Sunday, November 13th – 11 a.m.
Kids’ Book & Craft Event!Bring your kids to Bird & Beckett for a wolf-themed craft and story time. Emma Bland Smith (author of San Francisco’s Glen Park and Diamond Heights, Arcadia Publishing, 2007) will read her new picture book, Journey: Based on the True Story of OR7, the Most Famous Wolf in the West.Following Emma’s reading, kids can make a beautiful wolf collage to take home. (Stickers and stamps will also be on hand!) Adults and kids alike are invited to chat with Emma about the extraordinary roving canis lupus, OR7 (aka “Journey”), and to learn more about wolves in California.Emma is a children’s book author, author of the Glen Park book from Arcadia Pub., and a librarian with the San Francisco Public Library. She lives in San Francisco with her husband, Alex, and their two kids, Everett and Cate.
Story and photo by Gail Bensinger
Aaron and Simar Esquivel, the new owners of the Glen Park Hardware Store, hope to get the shop reopened in time for Christmas.
Aaron, who grew up in Pacifica and Stockton, and Simar, originally from India, met when they were both studying at Humphreys College in Stockton. They are the parents of a year-old daughter, Elia.
The couple already have one business, which supplies industrial materials to commercial jobsites. They were looking for a second business when Aaron heard from one of his suppliers about Glen Park Hardware just before Hal and Susan Tauber closed on Aug. 31. Negotiations with the Taubers and the landlady after then led to a final deal.
The Esquivels say they are going to keep the shop open seven days a week, probably for longer hours, and will keep the familiar merchandise – including the seed racks, the key-making machinery and the paint – on the same shelves that Glen Park shoppers are used to. The Taubers will give them a hand for the first month, Aaron says.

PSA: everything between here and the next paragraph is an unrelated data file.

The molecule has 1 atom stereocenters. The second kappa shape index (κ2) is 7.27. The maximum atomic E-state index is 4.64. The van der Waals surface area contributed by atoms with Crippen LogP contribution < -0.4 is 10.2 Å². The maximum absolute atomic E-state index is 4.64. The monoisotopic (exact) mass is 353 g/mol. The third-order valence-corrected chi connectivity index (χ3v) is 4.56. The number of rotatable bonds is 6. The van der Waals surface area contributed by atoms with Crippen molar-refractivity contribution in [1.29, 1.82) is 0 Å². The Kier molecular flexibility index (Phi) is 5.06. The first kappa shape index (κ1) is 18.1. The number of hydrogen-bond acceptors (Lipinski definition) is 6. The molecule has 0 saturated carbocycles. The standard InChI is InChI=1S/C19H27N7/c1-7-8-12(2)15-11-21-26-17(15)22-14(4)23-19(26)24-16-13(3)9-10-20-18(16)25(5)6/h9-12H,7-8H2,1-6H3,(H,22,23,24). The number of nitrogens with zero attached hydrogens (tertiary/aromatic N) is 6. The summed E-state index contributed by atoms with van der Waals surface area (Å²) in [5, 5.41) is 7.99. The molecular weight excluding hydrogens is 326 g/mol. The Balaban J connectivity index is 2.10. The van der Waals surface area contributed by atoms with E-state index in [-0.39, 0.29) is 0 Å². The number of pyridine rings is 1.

They are considering adding a tool-rental service. Other changes will be made gradually.
See the December issue of the Glen Park News for a more detailed story on the new owners.
The Ingleside Station issues a list of criminal acts in Glen Park that are reported to police; it’s posted periodically on the Glen Park Bulletin Board Yahoo group site. A review of this report from January through September of this year indicates that vehicular crime is a major source of criminal activity in the neighborhood.
Here are the statistics:
Stolen vehicle: 34
Theft from vehicle: 20
Recovered vehicle: 15 (unknown relationship between stolen and recovered vehicles)
Hit and run to vehicle: 12
Vandalism of vehicle: 8 (possibly underreported?)
Stolen license plate: 4
Recovered license plate: 3 (unknown relationship between stolen and recovered license plates)
Stolen bicycle: 2 (possibly underreported?)
For the sake of completeness, other crimes reported in the same period are:
Armed robbery: 4
All told, there were one or more incidents reported 133 days out of 273; or, almost every other day.